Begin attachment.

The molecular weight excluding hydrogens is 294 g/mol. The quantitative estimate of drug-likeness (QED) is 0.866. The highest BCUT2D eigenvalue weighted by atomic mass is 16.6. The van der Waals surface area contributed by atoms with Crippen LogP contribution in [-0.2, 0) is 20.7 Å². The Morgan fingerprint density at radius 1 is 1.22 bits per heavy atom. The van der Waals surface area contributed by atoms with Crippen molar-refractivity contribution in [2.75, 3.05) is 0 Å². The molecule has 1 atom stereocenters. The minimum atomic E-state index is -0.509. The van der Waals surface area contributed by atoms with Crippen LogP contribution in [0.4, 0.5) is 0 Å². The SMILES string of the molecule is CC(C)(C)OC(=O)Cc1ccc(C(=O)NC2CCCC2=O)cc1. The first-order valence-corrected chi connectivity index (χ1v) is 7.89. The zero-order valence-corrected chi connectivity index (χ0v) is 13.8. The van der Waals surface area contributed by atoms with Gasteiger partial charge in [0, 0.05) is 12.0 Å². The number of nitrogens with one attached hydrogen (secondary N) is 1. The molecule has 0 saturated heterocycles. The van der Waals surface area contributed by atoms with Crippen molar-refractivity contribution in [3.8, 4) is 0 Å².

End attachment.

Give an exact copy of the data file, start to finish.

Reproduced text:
The molecular weight excluding hydrogens is 294 g/mol. The quantitative estimate of drug-likeness (QED) is 0.866. The highest BCUT2D eigenvalue weighted by atomic mass is 16.6. The van der Waals surface area contributed by atoms with Crippen LogP contribution in [-0.2, 0) is 20.7 Å². The Morgan fingerprint density at radius 1 is 1.22 bits per heavy atom. The van der Waals surface area contributed by atoms with Crippen molar-refractivity contribution in [2.75, 3.05) is 0 Å². The molecule has 1 atom stereocenters. The minimum atomic E-state index is -0.509. The van der Waals surface area contributed by atoms with Crippen LogP contribution in [0.4, 0.5) is 0 Å². The SMILES string of the molecule is CC(C)(C)OC(=O)Cc1ccc(C(=O)NC2CCCC2=O)cc1. The first-order valence-corrected chi connectivity index (χ1v) is 7.89. The zero-order valence-corrected chi connectivity index (χ0v) is 13.8. The van der Waals surface area contributed by atoms with Gasteiger partial charge in [0, 0.05) is 12.0 Å². The number of nitrogens with one attached hydrogen (secondary N) is 1. The molecule has 0 saturated heterocycles. The van der Waals surface area contributed by atoms with Crippen molar-refractivity contribution in [3.8, 4) is 0 Å².